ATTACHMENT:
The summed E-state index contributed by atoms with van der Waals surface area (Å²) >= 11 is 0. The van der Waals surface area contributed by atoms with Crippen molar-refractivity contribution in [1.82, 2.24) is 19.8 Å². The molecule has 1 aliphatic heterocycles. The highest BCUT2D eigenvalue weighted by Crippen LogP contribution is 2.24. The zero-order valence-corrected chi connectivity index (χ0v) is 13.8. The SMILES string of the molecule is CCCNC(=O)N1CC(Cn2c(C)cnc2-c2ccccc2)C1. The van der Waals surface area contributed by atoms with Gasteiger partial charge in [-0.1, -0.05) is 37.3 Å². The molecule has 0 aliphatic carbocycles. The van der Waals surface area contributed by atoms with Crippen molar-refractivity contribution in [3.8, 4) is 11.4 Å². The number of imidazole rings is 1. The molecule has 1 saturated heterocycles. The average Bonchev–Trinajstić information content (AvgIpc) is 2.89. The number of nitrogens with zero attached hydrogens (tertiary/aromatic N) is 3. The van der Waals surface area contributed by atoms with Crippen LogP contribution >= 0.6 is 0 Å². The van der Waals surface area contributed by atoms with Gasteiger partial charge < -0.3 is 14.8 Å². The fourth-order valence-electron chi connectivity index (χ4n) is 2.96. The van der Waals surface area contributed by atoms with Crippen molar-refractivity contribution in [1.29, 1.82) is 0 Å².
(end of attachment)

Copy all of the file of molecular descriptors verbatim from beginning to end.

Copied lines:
The summed E-state index contributed by atoms with van der Waals surface area (Å²) >= 11 is 0. The van der Waals surface area contributed by atoms with Crippen molar-refractivity contribution in [1.82, 2.24) is 19.8 Å². The molecule has 1 aliphatic heterocycles. The highest BCUT2D eigenvalue weighted by Crippen LogP contribution is 2.24. The zero-order valence-corrected chi connectivity index (χ0v) is 13.8. The SMILES string of the molecule is CCCNC(=O)N1CC(Cn2c(C)cnc2-c2ccccc2)C1. The van der Waals surface area contributed by atoms with Gasteiger partial charge in [-0.1, -0.05) is 37.3 Å². The molecule has 0 aliphatic carbocycles. The van der Waals surface area contributed by atoms with Crippen molar-refractivity contribution in [3.8, 4) is 11.4 Å². The number of imidazole rings is 1. The molecule has 1 saturated heterocycles. The average Bonchev–Trinajstić information content (AvgIpc) is 2.89. The number of nitrogens with zero attached hydrogens (tertiary/aromatic N) is 3. The van der Waals surface area contributed by atoms with Crippen LogP contribution >= 0.6 is 0 Å². The van der Waals surface area contributed by atoms with Gasteiger partial charge < -0.3 is 14.8 Å². The fourth-order valence-electron chi connectivity index (χ4n) is 2.96. The van der Waals surface area contributed by atoms with Crippen molar-refractivity contribution in [1.29, 1.82) is 0 Å².